• require coverage, without cost-sharing, of COVID-19 vaccines and treatment under Medicaid and the Children’s Health Insurance Program (CHIP).

IRS Federal Tax Day for individuals extended to May 17… not State

Individual taxpayers can also postpone federal income tax payments for the 2020 tax year due on April 15, 2021, to May 17, 2021, without penalties and interest, regardless of the amount owed. This postponement applies to individual taxpayers, including individuals who pay self-employment tax. Penalties, interest and additions to tax will begin to accrue on any remaining unpaid balances as of May 17, 2021. Individual taxpayers will automatically avoid interest and penalties on the taxes paid by May 17

State tax returns

The federal tax filing deadline postponement to May 17, 2021, only applies to individual federal income returns and tax (including tax on self-employment income) payments otherwise due April 15, 2021, not state tax payments or deposits or payments of any other type of federal tax. Taxpayers also will need to file income tax returns in 42 states plus the District of Columbia. State filing and payment deadlines vary and are not always the same as the federal filing deadline.

The information presented on this Web site is provided “as is” without representation or warranty of any kind — as to suitability, reliability, applicability, merchantability, fitness, noninfringement, result, outcome or any other matter.  We do not represent or warrant that such information is or will be always up-to-date, complete, or accurate.  Any representation or warranty that might be otherwise implied is expressly disclaimed. You agree that we are not liable to you or others, in any way or for any damages of any kind or under any theory, arising from this site, or your access to or use of or reliance on the information in or through this site, including but not limited to liability or damages under contract or tort theories or any damages caused by viruses contained within electronic files of this site or any linked site, regardless of prior notice to us.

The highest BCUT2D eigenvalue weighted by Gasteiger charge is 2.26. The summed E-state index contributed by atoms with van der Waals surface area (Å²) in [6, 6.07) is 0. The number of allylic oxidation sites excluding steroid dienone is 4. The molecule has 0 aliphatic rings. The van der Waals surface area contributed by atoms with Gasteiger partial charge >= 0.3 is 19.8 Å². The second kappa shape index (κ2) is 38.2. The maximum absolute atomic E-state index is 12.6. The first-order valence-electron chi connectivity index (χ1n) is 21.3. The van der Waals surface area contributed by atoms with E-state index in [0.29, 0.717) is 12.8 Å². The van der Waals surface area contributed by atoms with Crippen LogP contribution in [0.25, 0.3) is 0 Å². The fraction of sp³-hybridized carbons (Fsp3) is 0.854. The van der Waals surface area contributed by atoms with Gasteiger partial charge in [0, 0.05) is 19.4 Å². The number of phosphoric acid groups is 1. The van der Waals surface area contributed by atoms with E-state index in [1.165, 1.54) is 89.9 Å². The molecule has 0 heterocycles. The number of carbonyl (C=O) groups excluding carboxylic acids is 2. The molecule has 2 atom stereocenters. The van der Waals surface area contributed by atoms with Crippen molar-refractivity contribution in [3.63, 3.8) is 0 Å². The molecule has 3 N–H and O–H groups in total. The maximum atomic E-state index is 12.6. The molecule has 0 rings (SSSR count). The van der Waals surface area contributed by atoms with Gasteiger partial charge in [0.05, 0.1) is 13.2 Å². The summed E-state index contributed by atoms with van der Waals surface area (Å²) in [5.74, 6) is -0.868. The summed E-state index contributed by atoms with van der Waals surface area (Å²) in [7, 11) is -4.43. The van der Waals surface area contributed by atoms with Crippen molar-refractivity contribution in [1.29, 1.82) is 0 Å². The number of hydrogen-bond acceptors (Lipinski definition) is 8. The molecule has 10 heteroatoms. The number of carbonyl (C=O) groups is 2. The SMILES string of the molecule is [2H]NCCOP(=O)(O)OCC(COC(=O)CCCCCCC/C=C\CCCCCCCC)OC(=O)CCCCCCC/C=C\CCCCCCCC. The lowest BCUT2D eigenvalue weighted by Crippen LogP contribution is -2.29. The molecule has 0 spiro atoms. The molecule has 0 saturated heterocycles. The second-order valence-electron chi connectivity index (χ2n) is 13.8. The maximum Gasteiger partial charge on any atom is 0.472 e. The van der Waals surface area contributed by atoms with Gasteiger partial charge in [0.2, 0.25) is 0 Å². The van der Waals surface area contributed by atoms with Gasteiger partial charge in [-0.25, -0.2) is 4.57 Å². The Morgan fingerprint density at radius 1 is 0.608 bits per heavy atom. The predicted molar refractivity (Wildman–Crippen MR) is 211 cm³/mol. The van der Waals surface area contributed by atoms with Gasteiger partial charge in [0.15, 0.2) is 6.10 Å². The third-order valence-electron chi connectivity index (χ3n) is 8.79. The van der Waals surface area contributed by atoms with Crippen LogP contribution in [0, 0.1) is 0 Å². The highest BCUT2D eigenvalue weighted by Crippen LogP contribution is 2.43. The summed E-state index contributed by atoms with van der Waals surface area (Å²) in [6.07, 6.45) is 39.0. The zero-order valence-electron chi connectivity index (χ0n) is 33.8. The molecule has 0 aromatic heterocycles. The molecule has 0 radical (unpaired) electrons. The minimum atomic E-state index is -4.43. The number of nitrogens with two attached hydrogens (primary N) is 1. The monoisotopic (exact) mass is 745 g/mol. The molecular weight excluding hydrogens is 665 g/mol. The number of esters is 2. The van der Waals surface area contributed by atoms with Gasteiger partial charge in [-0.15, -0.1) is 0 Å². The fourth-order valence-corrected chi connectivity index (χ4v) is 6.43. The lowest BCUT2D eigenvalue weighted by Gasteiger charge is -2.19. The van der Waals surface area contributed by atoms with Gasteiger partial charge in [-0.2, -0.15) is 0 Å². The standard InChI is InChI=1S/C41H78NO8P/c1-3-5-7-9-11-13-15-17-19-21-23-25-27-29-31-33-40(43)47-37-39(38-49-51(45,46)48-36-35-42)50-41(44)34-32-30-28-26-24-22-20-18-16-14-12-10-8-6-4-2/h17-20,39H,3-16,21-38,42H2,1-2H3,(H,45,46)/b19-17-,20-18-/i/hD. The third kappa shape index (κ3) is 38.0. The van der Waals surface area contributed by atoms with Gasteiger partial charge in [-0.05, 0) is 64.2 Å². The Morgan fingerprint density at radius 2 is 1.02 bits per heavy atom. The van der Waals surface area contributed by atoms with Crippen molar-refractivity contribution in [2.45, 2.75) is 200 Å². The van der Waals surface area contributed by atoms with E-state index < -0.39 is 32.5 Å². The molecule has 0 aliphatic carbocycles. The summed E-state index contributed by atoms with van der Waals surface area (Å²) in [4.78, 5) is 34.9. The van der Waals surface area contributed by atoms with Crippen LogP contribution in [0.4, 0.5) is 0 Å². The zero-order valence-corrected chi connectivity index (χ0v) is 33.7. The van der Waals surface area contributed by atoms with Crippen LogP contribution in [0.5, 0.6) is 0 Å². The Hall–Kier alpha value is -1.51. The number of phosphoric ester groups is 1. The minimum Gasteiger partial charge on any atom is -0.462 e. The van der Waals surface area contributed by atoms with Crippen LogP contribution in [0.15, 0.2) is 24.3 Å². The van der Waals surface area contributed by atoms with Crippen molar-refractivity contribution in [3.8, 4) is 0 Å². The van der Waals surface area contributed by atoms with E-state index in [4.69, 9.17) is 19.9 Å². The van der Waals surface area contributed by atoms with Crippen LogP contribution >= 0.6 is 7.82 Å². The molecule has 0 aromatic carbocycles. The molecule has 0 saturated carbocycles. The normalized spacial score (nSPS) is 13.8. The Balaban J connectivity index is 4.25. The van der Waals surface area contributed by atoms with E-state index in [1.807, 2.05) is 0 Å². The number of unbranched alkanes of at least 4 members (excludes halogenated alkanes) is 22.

Information presented on this Web site are summaries for general information and discussion only and may be considered an advertisement for certain purposes.  They are not full analyses of the matters presented, may not be relied upon as accounting and legal advice.

Second PPP Loan

Who may qualify

A borrower is generally eligible for a Second Draw PPP Loan if the borrower: 

  • Previously received a First Draw PPP Loan and will or has used the full amount only for authorized uses
  • Has no more than 300 employees; and
  • Can demonstrate at least a 25% reduction in gross receipts between comparable quarters in 2019 and 2020

Update on TAXES